>
                      > --- "Robert" <rnperky@> wrote:
                      > Looks like all you're missing now are some vice grips, channel locks, screwdrivers, a hammer, and a fold up shovel and you'll have it covered! : )
                      >
                      > ---- "Ned Tibbits" <ned@> wrote:
                      > -------- Now I know that I need a better repair kit that includes some zip-ties, a little bailing wire, a small tubing clamp, the requisite duct tape, etc.. --------------
                      > Ned Tibbits, Director
                      > Mountain Education
                      > www.mountaineducation.org
                      >
                    • Byron Nevins
                      My buddy who lives in North Carolina organized a 3-day Appalachian Trail backpacking trip with 3 other friends. All beginners. He gave them each a copy of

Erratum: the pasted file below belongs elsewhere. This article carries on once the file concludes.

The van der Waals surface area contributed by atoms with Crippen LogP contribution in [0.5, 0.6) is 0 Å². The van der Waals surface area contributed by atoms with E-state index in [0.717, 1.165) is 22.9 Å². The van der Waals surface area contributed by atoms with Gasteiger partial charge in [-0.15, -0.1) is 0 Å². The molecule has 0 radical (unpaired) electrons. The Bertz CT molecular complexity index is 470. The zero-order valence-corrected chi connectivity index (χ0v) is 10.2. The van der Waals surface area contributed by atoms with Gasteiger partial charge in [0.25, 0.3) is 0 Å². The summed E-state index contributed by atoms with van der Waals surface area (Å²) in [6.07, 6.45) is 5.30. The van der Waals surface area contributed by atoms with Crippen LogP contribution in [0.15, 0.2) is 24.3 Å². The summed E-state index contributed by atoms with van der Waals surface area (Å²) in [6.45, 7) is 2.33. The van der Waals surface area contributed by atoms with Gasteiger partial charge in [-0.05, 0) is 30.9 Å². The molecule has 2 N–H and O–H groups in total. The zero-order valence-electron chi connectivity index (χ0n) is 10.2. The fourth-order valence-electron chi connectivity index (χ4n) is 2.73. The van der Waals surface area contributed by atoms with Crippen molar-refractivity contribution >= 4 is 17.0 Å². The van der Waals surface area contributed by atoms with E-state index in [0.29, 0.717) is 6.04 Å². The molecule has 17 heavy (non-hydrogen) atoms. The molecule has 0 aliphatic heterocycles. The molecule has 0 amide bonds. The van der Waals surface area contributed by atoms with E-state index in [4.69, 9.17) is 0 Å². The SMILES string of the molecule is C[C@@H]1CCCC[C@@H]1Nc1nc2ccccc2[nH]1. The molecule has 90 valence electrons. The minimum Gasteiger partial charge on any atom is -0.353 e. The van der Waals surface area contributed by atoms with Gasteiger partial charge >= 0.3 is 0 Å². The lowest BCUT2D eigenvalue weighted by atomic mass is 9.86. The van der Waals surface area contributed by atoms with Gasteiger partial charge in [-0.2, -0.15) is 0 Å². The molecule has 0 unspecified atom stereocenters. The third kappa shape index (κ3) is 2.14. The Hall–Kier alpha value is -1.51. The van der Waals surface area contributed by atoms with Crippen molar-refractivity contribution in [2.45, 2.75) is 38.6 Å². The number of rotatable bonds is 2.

Message 11 of 15 , Jun 22, 2013
                      • 0 Attachment
                        My buddy who lives in North Carolina organized a 3-day Appalachian Trail backpacking trip with 3 other friends.  All beginners.  He gave them each a copy of his gear list and admonished them in advance:  "If it isn't on this list -- DON'T BRING IT!  The list has been fine-tuned over decades".

                        So they are at the first night's camp and he hears an odd metal sound.  He wanders over to the tent of one of these guys, and the guy is pounding in his tent stakes with a full-sized carpenter's hammer.  "I thought you had forgotten to put it on the list" he explained.

                        That night one of the guys said "I brought a fifth of Scotch!"  Which actually *is* on the list as an optional item.  Then he pulls out the fifth of scotch.  In its original super-heavy glass bottle.

                      Your message has been successfully submitted and would be delivered to recipients shortly.